When deploying SQL Diagnostic Manager for the first time, it may be necessary to register several SQL Server instances that are to be monitored by the tool. While it is possible to register several instances using the GUI, there is another option that’s available thanks to the SQLDM PowerShell Snap-in. In this post, I’ll demonstrate a simple example of how the SQLDM PowerShell Snap-in could be used to register several instances.

The SQLDM PowerShell Snap-in has a number of different cmdlets that are available, which are documented within the SQLDM Online Help. Each available cmdlet serves a different purpose, which can help with automating and managing environments both large and small. The specific cmdlet that I'll be using is the New-SQLdmMonitoredInstance, which provides the ability to register a monitored instance. 

The online help provides two different examples of the New-SQLdmMonitoredInstance cmdlet. 

New-SQLdmMonitoredInstance -Path Instance1 -WindowsAuthentication -tags production,finance,critical

New-SQLdmMonitoredInstance -Path (Escape-SQLdmName -Name ServerA\Instance1) -Credential sa

For this demonstration, I'll be using the second of the two examples since it supports both default instances and named instances.

The first thing that I need to do is to start a spreadsheet which I'll use to create the specific commands that I'll need to use to register each instance. To keep this demonstration simple, I'll only have two different columns. The first column will be the list of instances that I want to register. The second column will be used to create the PowerShell command.

To create the PowerShell Command, I'll be using the CONCATENATE function. In cell B2, I enter the following formula which will then be copied to the other cells in the B column.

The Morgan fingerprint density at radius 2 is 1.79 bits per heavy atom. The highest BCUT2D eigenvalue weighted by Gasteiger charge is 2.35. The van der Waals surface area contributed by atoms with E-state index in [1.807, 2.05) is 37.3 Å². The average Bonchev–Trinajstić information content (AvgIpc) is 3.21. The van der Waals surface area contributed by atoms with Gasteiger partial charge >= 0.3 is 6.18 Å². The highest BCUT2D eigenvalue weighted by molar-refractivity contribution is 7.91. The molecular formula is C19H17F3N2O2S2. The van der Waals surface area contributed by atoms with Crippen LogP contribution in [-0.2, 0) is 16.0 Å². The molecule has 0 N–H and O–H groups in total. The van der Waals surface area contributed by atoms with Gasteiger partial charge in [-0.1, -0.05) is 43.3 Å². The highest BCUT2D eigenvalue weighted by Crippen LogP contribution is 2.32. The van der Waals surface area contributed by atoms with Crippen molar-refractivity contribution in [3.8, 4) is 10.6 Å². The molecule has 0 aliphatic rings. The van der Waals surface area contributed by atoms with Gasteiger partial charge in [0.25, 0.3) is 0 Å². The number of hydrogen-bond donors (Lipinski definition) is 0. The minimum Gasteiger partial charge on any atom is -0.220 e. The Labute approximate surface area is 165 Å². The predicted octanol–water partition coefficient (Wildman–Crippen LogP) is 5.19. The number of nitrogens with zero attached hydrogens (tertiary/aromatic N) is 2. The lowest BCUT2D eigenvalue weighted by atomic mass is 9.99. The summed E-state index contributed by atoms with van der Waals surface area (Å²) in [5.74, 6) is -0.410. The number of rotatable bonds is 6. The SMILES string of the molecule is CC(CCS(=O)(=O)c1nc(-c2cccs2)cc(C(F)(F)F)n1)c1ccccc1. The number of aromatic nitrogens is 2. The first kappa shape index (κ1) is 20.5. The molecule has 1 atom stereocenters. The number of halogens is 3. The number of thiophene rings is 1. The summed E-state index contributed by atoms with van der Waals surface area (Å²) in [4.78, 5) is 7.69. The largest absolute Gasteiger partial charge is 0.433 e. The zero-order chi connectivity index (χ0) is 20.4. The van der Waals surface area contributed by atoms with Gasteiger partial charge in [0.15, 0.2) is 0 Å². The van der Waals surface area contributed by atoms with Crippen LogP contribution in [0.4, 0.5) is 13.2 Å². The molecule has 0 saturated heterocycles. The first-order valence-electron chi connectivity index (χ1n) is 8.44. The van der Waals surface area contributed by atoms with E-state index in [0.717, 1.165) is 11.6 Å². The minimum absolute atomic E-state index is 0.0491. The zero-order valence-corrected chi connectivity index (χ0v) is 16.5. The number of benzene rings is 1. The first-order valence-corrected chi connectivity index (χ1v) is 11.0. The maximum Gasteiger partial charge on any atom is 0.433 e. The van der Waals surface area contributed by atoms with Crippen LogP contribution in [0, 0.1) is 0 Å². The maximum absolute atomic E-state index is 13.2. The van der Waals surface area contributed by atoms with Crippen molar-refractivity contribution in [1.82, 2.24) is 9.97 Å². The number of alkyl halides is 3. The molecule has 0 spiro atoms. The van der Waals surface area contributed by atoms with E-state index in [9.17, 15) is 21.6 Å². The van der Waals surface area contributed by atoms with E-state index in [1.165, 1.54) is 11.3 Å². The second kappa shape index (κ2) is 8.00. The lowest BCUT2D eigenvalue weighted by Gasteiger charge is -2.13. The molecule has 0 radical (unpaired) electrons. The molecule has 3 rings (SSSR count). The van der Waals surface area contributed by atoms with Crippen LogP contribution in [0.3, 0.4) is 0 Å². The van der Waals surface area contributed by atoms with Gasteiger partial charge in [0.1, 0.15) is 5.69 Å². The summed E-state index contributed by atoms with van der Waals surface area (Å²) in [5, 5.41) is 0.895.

=CONCATENATE("New-SQLdmMonitoredInstance -Path (Escape-SQLdmName -Name """, A2,""") -WindowsAuthentication")

When I'm done, I would have quickly and fairly easily created all of the PowerShell commands that I need to register my instance.

With the commands generated, I then copy the commands into a text file that will be used to create a PS1 file. In the PS1 file, I'll add a few extra lines that will basically get the SQLDM PowerShell snap-in loaded and configured so that the registration of the instances succeed. For more information about these added commands, you can visit the Use PowerShell to automate SQL Diagnostic Manager functions topic in the SQLDM Online Help. My resulting PS1 file is shown in the image below.

At this point, all I have to do is open PowerShell on the server where SQLDM is installed and run the PS1 file.

In the SQL Diagnostic Manager Desktop Client, I can confirm that my instances were registered successfully.

The New-SQLdmMonitoredInstance cmdlet has a number of different parameters that are available. For example, you can configure the interval at which SQL Diagnostic Manager collects diagnostic data from the monitored instance, enable/disable Query Monitor, enable/disable maintenance mode, and much more. It's certainly possible that this example is extended to include other parameters for a highly customized command. For more information about the available parameters, you can use Get-Help.

To see the examples, type: "get-help New-SQLdmMonitoredInstance -examples".
For more information, type: "get-help New-SQLdmMonitoredInstance -detailed".
For technical information, type: "get-help New-SQLdmMonitoredInstance -full".

Anonymous